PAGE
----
- Rösti – Another Swiss variation that does not contain eggs or flour. I had this at a Swiss/Norwegian restaurant, and it was served with gravlax (cured salmon) and a dill cream.
History of Potatoes
You cannot make potato pancakes without potatoes. Potatoes are a variety of vegetables called tubers (tuberous) in the solanium tuberosum family. They were first cultivated between 7,000 and 10,000 years ago in the area of Peru by the ancient Incans. Potatoes were not introduced into Europe until the Spanish first conquered areas of South America and brought them back with them. It is believed that potatoes may have first been brought to (or at least first cultivated in) Ireland by Sir Walter Raleigh in 1589. By the mid-1700s, they had become a staple crop in many areas of the Continent. Potatoes had become such a major part of the Irish diet that when a disease affected potato plants in the 1840, it led to famine in which a million people in Ireland died and another million left the country. The potato had not reached colonial North America for almost three decades after it traveled to Europe. The first known potatoes being transported into the United Stated occurred in 1621 when the Governor of Bermuda (Nathaniel Butler) sent a shipment to Governor Francis Wyatt of Virginia. The first potato farm was not established in the States until 1719 in Derry, NH [no connection with the fictional Derry, Maine].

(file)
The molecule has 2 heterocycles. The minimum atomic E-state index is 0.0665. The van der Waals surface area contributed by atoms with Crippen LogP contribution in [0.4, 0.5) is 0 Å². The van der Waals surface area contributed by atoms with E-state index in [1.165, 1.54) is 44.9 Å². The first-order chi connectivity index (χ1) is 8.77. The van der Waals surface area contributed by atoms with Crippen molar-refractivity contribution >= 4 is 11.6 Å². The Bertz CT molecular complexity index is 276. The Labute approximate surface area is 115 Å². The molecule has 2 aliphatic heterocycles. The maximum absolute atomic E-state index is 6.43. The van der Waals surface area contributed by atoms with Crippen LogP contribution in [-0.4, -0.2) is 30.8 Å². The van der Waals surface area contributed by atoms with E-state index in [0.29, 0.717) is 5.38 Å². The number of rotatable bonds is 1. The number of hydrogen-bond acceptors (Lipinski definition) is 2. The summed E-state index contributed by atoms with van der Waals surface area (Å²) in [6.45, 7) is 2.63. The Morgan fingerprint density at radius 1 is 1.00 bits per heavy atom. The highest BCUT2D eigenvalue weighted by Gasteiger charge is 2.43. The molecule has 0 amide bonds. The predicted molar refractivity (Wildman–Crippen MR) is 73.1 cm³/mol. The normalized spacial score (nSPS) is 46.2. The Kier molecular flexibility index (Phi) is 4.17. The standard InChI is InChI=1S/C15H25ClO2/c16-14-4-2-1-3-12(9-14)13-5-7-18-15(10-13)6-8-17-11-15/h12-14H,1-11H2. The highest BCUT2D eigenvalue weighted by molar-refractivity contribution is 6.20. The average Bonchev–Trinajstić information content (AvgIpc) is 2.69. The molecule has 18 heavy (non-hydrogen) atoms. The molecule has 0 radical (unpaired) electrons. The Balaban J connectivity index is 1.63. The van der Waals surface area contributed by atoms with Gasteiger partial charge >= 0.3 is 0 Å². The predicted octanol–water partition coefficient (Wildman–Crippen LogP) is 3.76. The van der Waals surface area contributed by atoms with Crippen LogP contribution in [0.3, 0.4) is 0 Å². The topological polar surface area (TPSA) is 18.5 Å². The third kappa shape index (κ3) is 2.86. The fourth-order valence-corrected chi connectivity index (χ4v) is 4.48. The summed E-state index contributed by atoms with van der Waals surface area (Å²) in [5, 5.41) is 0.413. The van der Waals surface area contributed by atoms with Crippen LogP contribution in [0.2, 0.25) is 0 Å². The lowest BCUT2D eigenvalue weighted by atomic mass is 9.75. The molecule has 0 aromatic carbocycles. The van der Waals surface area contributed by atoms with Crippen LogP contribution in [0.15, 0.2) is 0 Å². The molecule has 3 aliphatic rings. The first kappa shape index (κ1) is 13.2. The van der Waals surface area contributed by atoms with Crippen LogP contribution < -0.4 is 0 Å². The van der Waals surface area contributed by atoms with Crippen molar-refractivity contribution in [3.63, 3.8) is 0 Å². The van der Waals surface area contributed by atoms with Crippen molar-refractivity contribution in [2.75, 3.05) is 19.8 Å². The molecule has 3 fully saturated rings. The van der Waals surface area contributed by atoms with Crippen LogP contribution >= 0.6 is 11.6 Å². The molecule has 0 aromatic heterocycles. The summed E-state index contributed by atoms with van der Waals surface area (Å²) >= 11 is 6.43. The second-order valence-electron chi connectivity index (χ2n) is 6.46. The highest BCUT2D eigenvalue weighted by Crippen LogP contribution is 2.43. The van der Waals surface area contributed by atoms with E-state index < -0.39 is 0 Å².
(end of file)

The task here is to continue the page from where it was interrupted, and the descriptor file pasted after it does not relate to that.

Some interesting potato facts:
- “French” fries were first introduced in the US by Thomas Jefferson (from 1784 to 1790 he was the U.S. trade commissioner and subsequuently minister to Franc) when he served them in the White House during his presidency from 1801-1809.
- When potatoes were first introduced in Europe, the aristocracy did not like the way they looked, and thought of them as being an unsuitable food for people in their position, and therefore this vegetable was relegated to be eaten by the peasants.
- Potato chips were created when a railroad magnate (Cornelius Vanderbilt) complained that his potatoes were too thick. His chef (George Crum) sliced them really thin, fried them in oil, and topped with salt, and the much loved snack (originally named “Saratoga Crunch Chips”) was born.